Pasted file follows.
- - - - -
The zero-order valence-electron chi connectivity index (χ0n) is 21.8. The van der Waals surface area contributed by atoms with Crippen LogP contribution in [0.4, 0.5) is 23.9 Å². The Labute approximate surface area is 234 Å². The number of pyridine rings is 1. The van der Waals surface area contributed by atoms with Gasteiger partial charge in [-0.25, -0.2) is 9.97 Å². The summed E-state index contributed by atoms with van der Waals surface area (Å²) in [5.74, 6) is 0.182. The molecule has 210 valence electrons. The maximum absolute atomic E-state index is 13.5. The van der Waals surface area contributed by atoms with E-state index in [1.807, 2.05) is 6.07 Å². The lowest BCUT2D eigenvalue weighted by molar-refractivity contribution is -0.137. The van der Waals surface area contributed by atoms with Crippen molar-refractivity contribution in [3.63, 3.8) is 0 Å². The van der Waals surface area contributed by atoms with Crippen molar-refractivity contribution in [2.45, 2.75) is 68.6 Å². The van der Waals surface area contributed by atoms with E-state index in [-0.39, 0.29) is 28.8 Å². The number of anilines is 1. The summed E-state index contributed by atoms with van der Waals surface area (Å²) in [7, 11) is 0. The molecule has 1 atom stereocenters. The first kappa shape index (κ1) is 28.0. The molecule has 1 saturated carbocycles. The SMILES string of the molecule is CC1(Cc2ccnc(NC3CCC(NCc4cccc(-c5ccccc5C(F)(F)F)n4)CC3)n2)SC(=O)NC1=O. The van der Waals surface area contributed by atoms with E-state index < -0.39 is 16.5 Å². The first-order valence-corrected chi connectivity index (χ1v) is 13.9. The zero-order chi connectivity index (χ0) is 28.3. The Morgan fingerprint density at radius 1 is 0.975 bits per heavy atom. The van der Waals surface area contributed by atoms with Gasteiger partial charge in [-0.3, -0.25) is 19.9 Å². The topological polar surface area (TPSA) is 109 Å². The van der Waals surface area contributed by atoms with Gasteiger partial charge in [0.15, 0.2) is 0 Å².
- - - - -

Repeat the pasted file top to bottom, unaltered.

The zero-order valence-electron chi connectivity index (χ0n) is 21.8. The van der Waals surface area contributed by atoms with Crippen LogP contribution in [0.4, 0.5) is 23.9 Å². The Labute approximate surface area is 234 Å². The number of pyridine rings is 1. The van der Waals surface area contributed by atoms with Gasteiger partial charge in [-0.25, -0.2) is 9.97 Å². The summed E-state index contributed by atoms with van der Waals surface area (Å²) in [5.74, 6) is 0.182. The molecule has 210 valence electrons. The maximum absolute atomic E-state index is 13.5. The van der Waals surface area contributed by atoms with E-state index in [1.807, 2.05) is 6.07 Å². The lowest BCUT2D eigenvalue weighted by molar-refractivity contribution is -0.137. The van der Waals surface area contributed by atoms with Crippen molar-refractivity contribution in [3.63, 3.8) is 0 Å². The van der Waals surface area contributed by atoms with Crippen molar-refractivity contribution in [2.45, 2.75) is 68.6 Å². The van der Waals surface area contributed by atoms with E-state index in [-0.39, 0.29) is 28.8 Å². The number of anilines is 1. The summed E-state index contributed by atoms with van der Waals surface area (Å²) in [7, 11) is 0. The molecule has 1 atom stereocenters. The first kappa shape index (κ1) is 28.0. The molecule has 1 saturated carbocycles. The SMILES string of the molecule is CC1(Cc2ccnc(NC3CCC(NCc4cccc(-c5ccccc5C(F)(F)F)n4)CC3)n2)SC(=O)NC1=O. The van der Waals surface area contributed by atoms with E-state index < -0.39 is 16.5 Å². The first-order valence-corrected chi connectivity index (χ1v) is 13.9. The zero-order chi connectivity index (χ0) is 28.3. The Morgan fingerprint density at radius 1 is 0.975 bits per heavy atom. The van der Waals surface area contributed by atoms with Gasteiger partial charge in [-0.3, -0.25) is 19.9 Å². The topological polar surface area (TPSA) is 109 Å². The van der Waals surface area contributed by atoms with Gasteiger partial charge in [0.15, 0.2) is 0 Å².